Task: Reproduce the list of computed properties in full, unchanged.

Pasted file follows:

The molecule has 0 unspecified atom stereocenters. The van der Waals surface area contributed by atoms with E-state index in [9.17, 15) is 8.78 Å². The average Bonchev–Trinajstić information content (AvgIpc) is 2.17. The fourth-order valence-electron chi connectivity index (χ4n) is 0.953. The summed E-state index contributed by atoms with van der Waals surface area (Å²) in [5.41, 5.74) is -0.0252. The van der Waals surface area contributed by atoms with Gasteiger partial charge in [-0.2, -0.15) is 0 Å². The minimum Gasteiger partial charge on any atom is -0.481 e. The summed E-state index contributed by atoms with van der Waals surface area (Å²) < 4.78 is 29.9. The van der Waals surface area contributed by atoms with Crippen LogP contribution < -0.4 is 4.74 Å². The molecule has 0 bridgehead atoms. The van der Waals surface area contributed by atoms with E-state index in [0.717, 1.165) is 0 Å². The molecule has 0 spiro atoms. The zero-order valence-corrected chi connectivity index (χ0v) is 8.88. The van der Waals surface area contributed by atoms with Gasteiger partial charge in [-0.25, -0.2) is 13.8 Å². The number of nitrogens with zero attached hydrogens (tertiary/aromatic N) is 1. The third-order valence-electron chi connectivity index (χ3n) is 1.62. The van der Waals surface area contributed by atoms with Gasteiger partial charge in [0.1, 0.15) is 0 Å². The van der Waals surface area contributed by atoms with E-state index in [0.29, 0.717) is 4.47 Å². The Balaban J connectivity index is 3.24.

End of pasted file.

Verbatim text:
The molecule has 0 unspecified atom stereocenters. The van der Waals surface area contributed by atoms with E-state index in [9.17, 15) is 8.78 Å². The average Bonchev–Trinajstić information content (AvgIpc) is 2.17. The fourth-order valence-electron chi connectivity index (χ4n) is 0.953. The summed E-state index contributed by atoms with van der Waals surface area (Å²) in [5.41, 5.74) is -0.0252. The van der Waals surface area contributed by atoms with Gasteiger partial charge in [-0.2, -0.15) is 0 Å². The minimum Gasteiger partial charge on any atom is -0.481 e. The summed E-state index contributed by atoms with van der Waals surface area (Å²) < 4.78 is 29.9. The van der Waals surface area contributed by atoms with Crippen LogP contribution < -0.4 is 4.74 Å². The molecule has 0 bridgehead atoms. The van der Waals surface area contributed by atoms with E-state index in [0.717, 1.165) is 0 Å². The molecule has 0 spiro atoms. The zero-order valence-corrected chi connectivity index (χ0v) is 8.88. The van der Waals surface area contributed by atoms with Gasteiger partial charge in [-0.25, -0.2) is 13.8 Å². The number of nitrogens with zero attached hydrogens (tertiary/aromatic N) is 1. The third-order valence-electron chi connectivity index (χ3n) is 1.62. The van der Waals surface area contributed by atoms with Gasteiger partial charge in [0.1, 0.15) is 0 Å². The van der Waals surface area contributed by atoms with E-state index in [0.29, 0.717) is 4.47 Å². The Balaban J connectivity index is 3.24.